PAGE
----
Luthulis’ hunt for the truth

‘We don’t be­lieve train ex­pla­na­tion’

The Star Early Edition - - FRONT PAGE - YOLISA TSWANYA

FIFTY years after the death of former ANC pres­i­dent Chief Al­bert Luthuli, his fam­ily wants fur­ther in­ves­ti­ga­tion into his “mys­te­ri­ous death”.

Apartheid au­thor­i­ties said Luthuli was run over by a train and killed, but his daugh­ter, Al­bertina Luthuli, said there were a num­ber of things that did not make sense and still haunts them.

Al­bertina said the fam­ily re­jects that it was an ac­ci­dent and be­lieved her fa­ther was killed be­cause of who he was.

“The pur­pose now is to find out from peo­ple that were there at the time.

“First, the story was that it was a windy day and he didn’t hear the train, they said his hear­ing was de­fec­tive. That is ut­ter non­sense. He was an ex­tremely care­ful per­son, he was not reck­less. He took cau­tion. That was his na­ture. He walked that route many times.”

She said hos­pi­tal records did not sup­port what au­thor­i­ties had told the fam­ily. Al­bertina said her fa­ther died shortly after a visit he had with Robert Kennedy in 1966, and said the fam­ily be­lieved there could be a link.

“They (the apartheid gov­ern­ment) did not want Kennedy to meet with him in 1962, then my fa­ther died a few years later… they wanted to si­lence my fa­ther, but they could not suc­ceed. It was a great frus­tra­tion for them. No mat­ter what they did they couldn’t make them dis­ap­pear, the ban­ning or­ders did not achieve any­thing so they de­cided to make it fi­nal.” Luthuli died on July 21, 1967. Al­bertina said the fam­ily was still look­ing for clo­sure. “I still mourn him to this day. Some­times you get a lump in your throat and a few tears run… I am do­ing my best to fol­low in his foot­steps.”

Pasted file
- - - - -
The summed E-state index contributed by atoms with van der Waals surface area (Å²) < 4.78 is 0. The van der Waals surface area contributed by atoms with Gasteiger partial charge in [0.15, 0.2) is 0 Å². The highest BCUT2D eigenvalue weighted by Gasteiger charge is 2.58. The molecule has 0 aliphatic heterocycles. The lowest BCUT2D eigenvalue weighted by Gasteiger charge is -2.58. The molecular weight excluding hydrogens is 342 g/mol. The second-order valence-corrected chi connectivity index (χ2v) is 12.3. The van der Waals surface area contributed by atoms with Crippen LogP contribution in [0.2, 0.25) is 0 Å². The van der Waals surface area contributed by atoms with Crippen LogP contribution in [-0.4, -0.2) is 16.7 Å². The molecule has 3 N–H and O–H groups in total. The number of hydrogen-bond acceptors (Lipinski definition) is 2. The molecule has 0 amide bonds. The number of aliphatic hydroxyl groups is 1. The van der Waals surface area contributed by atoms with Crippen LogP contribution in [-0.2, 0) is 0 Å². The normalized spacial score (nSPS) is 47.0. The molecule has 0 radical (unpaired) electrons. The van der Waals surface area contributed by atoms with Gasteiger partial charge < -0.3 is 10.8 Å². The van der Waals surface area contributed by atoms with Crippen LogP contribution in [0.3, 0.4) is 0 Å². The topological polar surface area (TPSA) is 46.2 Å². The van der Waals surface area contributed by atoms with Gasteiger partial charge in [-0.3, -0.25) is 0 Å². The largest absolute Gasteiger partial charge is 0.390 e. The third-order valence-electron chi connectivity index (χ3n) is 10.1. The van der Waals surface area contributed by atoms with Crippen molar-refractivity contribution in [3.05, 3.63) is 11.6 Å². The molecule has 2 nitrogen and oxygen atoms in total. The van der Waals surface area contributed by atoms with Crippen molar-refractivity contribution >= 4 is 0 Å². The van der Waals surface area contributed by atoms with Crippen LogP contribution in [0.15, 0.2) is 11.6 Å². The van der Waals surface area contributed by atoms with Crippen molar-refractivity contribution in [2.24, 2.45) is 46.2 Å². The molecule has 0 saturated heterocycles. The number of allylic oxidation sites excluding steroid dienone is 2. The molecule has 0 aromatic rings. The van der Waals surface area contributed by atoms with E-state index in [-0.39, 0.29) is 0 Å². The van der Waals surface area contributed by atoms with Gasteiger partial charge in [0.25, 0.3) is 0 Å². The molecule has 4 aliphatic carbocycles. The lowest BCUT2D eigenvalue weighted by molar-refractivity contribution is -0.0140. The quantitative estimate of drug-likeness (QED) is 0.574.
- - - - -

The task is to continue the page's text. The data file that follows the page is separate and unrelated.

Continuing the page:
ANC spokesman Zizi Kodwa said the party had not heard about the fam­ily’s in­ten­tions but said should they ap­proach it for as­sis­tance, it would help.

“Any­one that comes to the ANC for help, we are al­ways ready to lis­ten. If they come, we would be will­ing to help.”

The South African Na­tional Civic Or­gan­i­sa­tion said it sup­ported the fam­ily’s call for fur­ther in­ves­ti­ga­tion as it would al­low them and mil­lions across the world to find clo­sure.

Na­tional spokesman Jabu Mahlangu said Luthuli was a fear­less leader and a sym­bol of peace and unity, hence his ef­fort was recog­nised when he be­came the first African to be awarded the No­bel Prize for Peace.

“Chief Luthuli car­ried the con­vic­tion that apartheid de­grades all who are party to it and the op­ti­mism that whites would sooner or later be com­pelled to change heart and ac­cept a shared so­ci­ety.

“It is im­por­tant for those who be­lieved in his vi­sion­ary lead­er­ship to look for an­swers re­gard­ing the cir­cum­stances sur­round­ing his death.”


JUS­TICE SOUGHT: Chief Al­bert Luthuli at his spaza shop in Groutville, KwaZulu-Natal, in the 1960s. His fam­ily don’t be­lieve apartheid au­thor­i­ties’ claims that he was ac­ci­dently knocked down by a train in 1967.

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